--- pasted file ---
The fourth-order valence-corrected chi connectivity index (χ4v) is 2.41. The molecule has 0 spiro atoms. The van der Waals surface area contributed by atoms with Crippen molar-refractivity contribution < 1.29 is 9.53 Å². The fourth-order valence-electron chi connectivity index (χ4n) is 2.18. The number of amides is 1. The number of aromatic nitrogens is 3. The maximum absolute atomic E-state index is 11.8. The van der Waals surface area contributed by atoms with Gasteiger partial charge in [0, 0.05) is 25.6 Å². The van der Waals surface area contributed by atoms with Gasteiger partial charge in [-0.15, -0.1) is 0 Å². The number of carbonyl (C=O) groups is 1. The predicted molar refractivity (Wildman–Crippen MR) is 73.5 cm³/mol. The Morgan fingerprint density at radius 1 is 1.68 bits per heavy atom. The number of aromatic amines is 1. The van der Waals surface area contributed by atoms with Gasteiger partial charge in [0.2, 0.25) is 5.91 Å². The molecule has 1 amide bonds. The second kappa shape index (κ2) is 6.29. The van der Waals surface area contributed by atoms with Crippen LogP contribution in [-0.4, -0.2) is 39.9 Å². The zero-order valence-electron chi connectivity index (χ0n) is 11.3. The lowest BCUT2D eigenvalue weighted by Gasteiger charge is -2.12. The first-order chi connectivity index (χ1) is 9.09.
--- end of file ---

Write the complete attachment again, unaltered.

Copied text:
The fourth-order valence-corrected chi connectivity index (χ4v) is 2.41. The molecule has 0 spiro atoms. The van der Waals surface area contributed by atoms with Crippen molar-refractivity contribution < 1.29 is 9.53 Å². The fourth-order valence-electron chi connectivity index (χ4n) is 2.18. The number of amides is 1. The number of aromatic nitrogens is 3. The maximum absolute atomic E-state index is 11.8. The van der Waals surface area contributed by atoms with Gasteiger partial charge in [0, 0.05) is 25.6 Å². The van der Waals surface area contributed by atoms with Gasteiger partial charge in [-0.15, -0.1) is 0 Å². The number of carbonyl (C=O) groups is 1. The predicted molar refractivity (Wildman–Crippen MR) is 73.5 cm³/mol. The Morgan fingerprint density at radius 1 is 1.68 bits per heavy atom. The number of aromatic amines is 1. The van der Waals surface area contributed by atoms with Gasteiger partial charge in [0.2, 0.25) is 5.91 Å². The molecule has 1 amide bonds. The second kappa shape index (κ2) is 6.29. The van der Waals surface area contributed by atoms with Crippen LogP contribution in [-0.4, -0.2) is 39.9 Å². The zero-order valence-electron chi connectivity index (χ0n) is 11.3. The lowest BCUT2D eigenvalue weighted by Gasteiger charge is -2.12. The first-order chi connectivity index (χ1) is 9.09.